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It's only a few days until the end of 2012 and it's been a momentous year in the history of Rangers FC. The past 12 months tells the story of a club taken to the edge of the cliff, pushed over, then pulled back to safety. As you probably know, the first six months saw the holding company enter administration and liquidation, which resulted in the football club becoming rudderless in the perfect storm of weakness and rival opportunism.

There were long days in the summer when the fans didn't know if the football club would survive as it seemed possible the Scottish Football Association would allow it to disappear by only accepting a new membership. Whether this was over going to happen or was an unrealistic fear will be revealed in the coming years, but it felt possible at the time.

Fortunately the worst didn't come to pass and the football history remained unbroken with the transfer of membership from the old company to the new. Even then, it was predicted that although the lion on the badge might be the same, it would be without any teeth or claws.

Many non-Rangers people and pundits happily told all who would listen the club was finished. They said supporters would desert the team in droves and that Ibrox crowds would dwindle to 10 to 15 thousand. Some even talked about a boost to Scottish football with all those former Gers fans turning up to watch other teams.

But it was rubbish. They did not understand Rangers fans and had started believing their own gossip. Two crucial points were distorted or ignored. The first was the size of the fan base and the second was the motivations for supporting the club in the first place. For the latter, many non-Rangers fans convinced themselves that (unlike themselves) the Gers support only followed the team because they win trophies, play in Europe or other nonsensical reasons.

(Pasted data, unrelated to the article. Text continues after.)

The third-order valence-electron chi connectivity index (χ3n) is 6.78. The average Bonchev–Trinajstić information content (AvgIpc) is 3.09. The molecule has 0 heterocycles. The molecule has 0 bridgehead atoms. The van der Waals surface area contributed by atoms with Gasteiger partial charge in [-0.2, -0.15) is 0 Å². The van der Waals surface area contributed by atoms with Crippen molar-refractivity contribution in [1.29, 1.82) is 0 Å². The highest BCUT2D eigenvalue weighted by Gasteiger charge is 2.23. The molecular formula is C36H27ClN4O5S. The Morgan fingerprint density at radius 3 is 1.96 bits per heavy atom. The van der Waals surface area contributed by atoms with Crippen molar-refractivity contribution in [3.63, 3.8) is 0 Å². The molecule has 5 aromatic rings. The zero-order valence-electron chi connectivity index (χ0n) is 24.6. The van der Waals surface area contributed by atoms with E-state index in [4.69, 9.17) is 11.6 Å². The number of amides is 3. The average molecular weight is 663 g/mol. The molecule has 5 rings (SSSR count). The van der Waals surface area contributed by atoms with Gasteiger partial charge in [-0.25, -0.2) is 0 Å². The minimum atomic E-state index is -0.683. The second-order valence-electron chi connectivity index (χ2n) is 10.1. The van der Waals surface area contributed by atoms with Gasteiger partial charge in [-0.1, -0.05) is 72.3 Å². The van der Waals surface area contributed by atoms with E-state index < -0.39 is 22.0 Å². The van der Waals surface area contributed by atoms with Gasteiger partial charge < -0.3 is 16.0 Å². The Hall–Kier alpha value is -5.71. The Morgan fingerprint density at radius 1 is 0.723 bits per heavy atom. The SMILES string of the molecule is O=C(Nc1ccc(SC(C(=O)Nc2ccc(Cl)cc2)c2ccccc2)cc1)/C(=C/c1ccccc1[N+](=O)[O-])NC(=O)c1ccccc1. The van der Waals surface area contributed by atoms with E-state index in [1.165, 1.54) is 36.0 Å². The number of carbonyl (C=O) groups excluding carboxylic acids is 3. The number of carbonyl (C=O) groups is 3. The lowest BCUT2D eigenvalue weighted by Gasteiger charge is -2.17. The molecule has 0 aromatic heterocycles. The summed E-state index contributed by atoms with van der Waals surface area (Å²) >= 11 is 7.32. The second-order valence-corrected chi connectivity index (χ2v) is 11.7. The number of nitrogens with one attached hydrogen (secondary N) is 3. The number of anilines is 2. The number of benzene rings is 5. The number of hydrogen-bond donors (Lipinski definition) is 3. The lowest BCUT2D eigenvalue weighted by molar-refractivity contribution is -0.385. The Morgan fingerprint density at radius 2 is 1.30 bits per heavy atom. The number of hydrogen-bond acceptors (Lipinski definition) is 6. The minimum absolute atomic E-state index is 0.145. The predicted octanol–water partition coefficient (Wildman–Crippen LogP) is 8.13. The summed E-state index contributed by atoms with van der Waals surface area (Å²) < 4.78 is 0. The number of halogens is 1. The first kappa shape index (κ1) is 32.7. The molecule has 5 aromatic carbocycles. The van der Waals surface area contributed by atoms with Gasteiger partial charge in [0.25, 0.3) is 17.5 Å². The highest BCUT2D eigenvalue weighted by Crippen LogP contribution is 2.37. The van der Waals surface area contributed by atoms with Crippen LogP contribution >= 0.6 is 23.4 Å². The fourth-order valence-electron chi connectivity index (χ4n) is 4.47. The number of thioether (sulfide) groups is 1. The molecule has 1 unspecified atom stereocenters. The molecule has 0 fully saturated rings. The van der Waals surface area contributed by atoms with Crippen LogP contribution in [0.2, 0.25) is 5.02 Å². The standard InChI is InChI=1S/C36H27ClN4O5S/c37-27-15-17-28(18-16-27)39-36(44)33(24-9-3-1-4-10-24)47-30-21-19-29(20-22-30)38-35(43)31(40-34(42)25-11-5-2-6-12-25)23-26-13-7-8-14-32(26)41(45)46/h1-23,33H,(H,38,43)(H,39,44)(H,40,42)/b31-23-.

The truth is that most do not choose to follow the Light Blues at all - it's part of their very identity. Whether it's because of family history, friends or because they seem to have always been there, it's not something you pick like your favourite music group. The supporters could no more walk away from Rangers in distress than they could chop off their right arm because it brings them pain.

This is why in retrospect the story of passion and renewal that gripped Ibrox should not be a surprise to those who understand how much the club means to the 'Rangers family'.

It’s a remarkable sports story that has resulted in media from Brazil to Japan asking how this can happen. The fans not only stayed, but pushed the club forward in numbers that were bigger than seasons before? How can a football club that was days from ending and who now play in the fourth-tier of Scottish football get 37,000 season ticket holders, the highest average league attendance in Scotland, the fourth-highest in the UK and the 12th highest in Europe?